Why had Anthony Marston wanted to die? She didn't want to die.
She couldn't imagine wanting to die …
Death was for – the other people …

Related Characters: Vera Claythorne (speaker), Anthony Marston
Page Number: 89
Explanation and Analysis:

After Macarthur describes his acceptance of dying on the island, the scene shifts to Vera. She expresses the opposite belief: a firm desire to stay alive.

Her question about Marston is perplexing here. Wondering “why” he “wanted to die” indicates that his demise was an active choice, rather than the result of a murder. Vera thus contends that death is a matter of individual agency rather than something occurring at the whims of another. This perspective foreshadows the way she will try to defend her own life later in the text, hoping to thwart the prophecy of the ten little soldiers. By juxtaposing her ardent resistance to death with Macarthur’s solemn acceptance, Christie shows the divergent ways that people conceive of and react to their guilt.

This passage is also an excellent example of how Christie gives the reader contradictory and confusing information on the guilt of the characters. Although Vera’s belief that death was for “the other people” might seem to cast her as the murderer, her belief that Anthony willed his own death implies that she does not actually know what is causing the murders. Thus Christie maintains dramatic tension through two seemingly contradictory sets of clues.

Chapter 6 Quotes

We're not going to leave the island … None of us will ever leave … It's the end, you see – the end of everything …”
He hesitated, then he said in a low strange voice:
“That's peace – real peace. To come to the end – not to have to go on … Yes, peace …”

Related Characters: General John Gordon Macarthur (speaker)
Related Symbols: The Island
Page Number: 103
Explanation and Analysis:

When Lombard and Blore discuss the potential arrival of a motorboat, Macarthur makes this pronouncement. He believes they will all die on Soldiers Island.

This passage shows the bizarre psychological effect that the events on Soldiers Island have on different characters. Whereas some try to staunchly defy their imminent demise, Macarthur accepts his fate. His tone here is not one of desperation: Rather, his “low strange voice” implies a calm acceptance of what will transpire. Indeed, he comes to see his demise as a form of “peace”: a peace not just from life but more specifically from the guilty existence he has lived since committing his murder. Though some may interpret these beliefs to be the manic ravings of the psychologically disturbed, they also imply that Macarthur is coming to terms with his own guilt. Thus Christie presents the story as a tale of repentance for these characters, in which the bizarre set-up of Soldier’s Island forces them to reconcile with their crimes.

Chapter 7 Quotes

“I mean – it explains Soldier Island. There are crimes that cannot be brought home to their perpetrators. Instance the Rogerses'. Another instance, old Wargrave, who committed his murder strictly within the law.”

Related Characters: Philip Lombard (speaker), Justice Wargrave, Thomas Rogers, Ethel Rogers
Related Symbols: The Island
Page Number: 114
Explanation and Analysis:

With Dr. Armstrong, Lombard reviews the information on the visitors to the island. He concludes that everyone who was invited is guilty of some form of murder.

Lombard articulates, here, the unifying concept for the island and for Christie’s text. He is thus the first character to be an effective detective, providing a model for the reader to follow as we take on a similar investigating role. Like any good reader, Lombard first reviews the information available to him and then makes a final pronouncement—“it explains”—that can connect all the threads of information.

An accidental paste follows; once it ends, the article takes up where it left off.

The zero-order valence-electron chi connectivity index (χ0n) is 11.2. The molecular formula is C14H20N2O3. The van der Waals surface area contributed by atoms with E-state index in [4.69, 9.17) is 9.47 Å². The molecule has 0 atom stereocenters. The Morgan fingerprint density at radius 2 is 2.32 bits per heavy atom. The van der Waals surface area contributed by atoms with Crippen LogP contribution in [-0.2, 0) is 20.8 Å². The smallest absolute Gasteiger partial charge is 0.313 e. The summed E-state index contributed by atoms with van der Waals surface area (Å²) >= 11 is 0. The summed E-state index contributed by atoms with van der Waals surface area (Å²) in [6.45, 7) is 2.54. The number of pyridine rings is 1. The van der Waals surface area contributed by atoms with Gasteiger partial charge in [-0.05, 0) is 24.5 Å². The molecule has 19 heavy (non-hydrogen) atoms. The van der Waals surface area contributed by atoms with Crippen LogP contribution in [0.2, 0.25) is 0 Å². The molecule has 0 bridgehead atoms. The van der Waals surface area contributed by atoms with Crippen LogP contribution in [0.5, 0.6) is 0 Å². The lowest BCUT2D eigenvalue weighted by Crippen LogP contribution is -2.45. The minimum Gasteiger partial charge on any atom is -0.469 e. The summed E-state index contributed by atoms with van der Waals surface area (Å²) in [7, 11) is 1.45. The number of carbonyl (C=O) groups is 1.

The common feature for those who have been invited to the island deserves some consideration: The guests are not just murderers but rather ones whose crimes resist traditional methods of prosecution. They cannot be tried in normal courtrooms and thus the island becomes itself a pseudo-courtroom—a place where culpability is punished in a way that normal social regulations do not permit. Christie thus complicates the ethics of the ensuing murders, casting them as cruel but also as providing a form of vigilante justice that could not be dealt out elsewhere in society.

Chapter 9 Quotes

“Your argument seems logical. I agree that one of us is possessed by a devil.”

Page Number: 151
Explanation and Analysis:

After the third murder, Wargrave concludes that one of the guests must be the mysterious Mr. Owen. Miss Brent affirms this belief but offers a different explanation for the murderer's actions.

This response shows how the characters respond to questions of faith and guilt in varying ways. Whereas Wargrave and Miss Brent are both relying on “logical” statements, Miss Brent bases her logic not on social ethics but rather on religion. She thus examines the same information as the other characters but reaches the wildly different conclusion that someone is “possessed by a devil.” For her, evil is not a matter of personal choice but rather occurs as a result of divine forces. Through Miss Brent, Christie demonstrates how personal identity and background structure one’s conception of fate and of guilt. Her novel becomes far more than a straightforward detective story in which one character is guilty—but rather an exploration of what causes people to assign guilt and blame in themselves and in each other.

Chapter 10 Quotes

“I know very well that I'm not the murderer, and I don't fancy there's anything insane about you, Vera. You strike me as being one of the sanest most levelheaded girls I've come across. I'd stake my reputation on your sanity.

Related Characters: Philip Lombard (speaker), Vera Claythorne
Page Number: 168
Explanation and Analysis: